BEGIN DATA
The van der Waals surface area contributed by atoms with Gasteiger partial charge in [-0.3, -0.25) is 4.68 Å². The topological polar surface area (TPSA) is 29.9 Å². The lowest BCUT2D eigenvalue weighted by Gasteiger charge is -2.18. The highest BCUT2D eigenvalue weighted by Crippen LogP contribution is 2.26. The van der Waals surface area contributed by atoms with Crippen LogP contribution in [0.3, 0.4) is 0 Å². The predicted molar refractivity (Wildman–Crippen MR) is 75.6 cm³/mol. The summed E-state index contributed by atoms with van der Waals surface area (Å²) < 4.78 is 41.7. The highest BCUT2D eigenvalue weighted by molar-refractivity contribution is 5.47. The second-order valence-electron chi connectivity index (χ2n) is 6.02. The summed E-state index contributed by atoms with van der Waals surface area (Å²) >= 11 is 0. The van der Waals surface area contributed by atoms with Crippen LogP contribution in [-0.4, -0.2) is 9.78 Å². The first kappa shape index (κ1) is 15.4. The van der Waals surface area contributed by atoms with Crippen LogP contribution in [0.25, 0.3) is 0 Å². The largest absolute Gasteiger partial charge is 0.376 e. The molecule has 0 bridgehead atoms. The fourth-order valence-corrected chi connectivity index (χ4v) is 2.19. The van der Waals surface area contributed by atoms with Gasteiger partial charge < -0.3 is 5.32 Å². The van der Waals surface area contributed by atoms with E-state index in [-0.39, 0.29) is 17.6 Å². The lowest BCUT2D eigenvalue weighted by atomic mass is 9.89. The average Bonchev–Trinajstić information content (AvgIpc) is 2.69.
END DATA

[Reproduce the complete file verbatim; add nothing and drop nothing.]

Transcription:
The van der Waals surface area contributed by atoms with Gasteiger partial charge in [-0.3, -0.25) is 4.68 Å². The topological polar surface area (TPSA) is 29.9 Å². The lowest BCUT2D eigenvalue weighted by Gasteiger charge is -2.18. The highest BCUT2D eigenvalue weighted by Crippen LogP contribution is 2.26. The van der Waals surface area contributed by atoms with Crippen LogP contribution in [0.3, 0.4) is 0 Å². The predicted molar refractivity (Wildman–Crippen MR) is 75.6 cm³/mol. The summed E-state index contributed by atoms with van der Waals surface area (Å²) < 4.78 is 41.7. The highest BCUT2D eigenvalue weighted by molar-refractivity contribution is 5.47. The second-order valence-electron chi connectivity index (χ2n) is 6.02. The summed E-state index contributed by atoms with van der Waals surface area (Å²) >= 11 is 0. The van der Waals surface area contributed by atoms with Crippen LogP contribution in [-0.4, -0.2) is 9.78 Å². The first kappa shape index (κ1) is 15.4. The van der Waals surface area contributed by atoms with Crippen LogP contribution in [0.25, 0.3) is 0 Å². The largest absolute Gasteiger partial charge is 0.376 e. The molecule has 0 bridgehead atoms. The fourth-order valence-corrected chi connectivity index (χ4v) is 2.19. The van der Waals surface area contributed by atoms with Gasteiger partial charge < -0.3 is 5.32 Å². The van der Waals surface area contributed by atoms with E-state index in [-0.39, 0.29) is 17.6 Å². The lowest BCUT2D eigenvalue weighted by atomic mass is 9.89. The average Bonchev–Trinajstić information content (AvgIpc) is 2.69.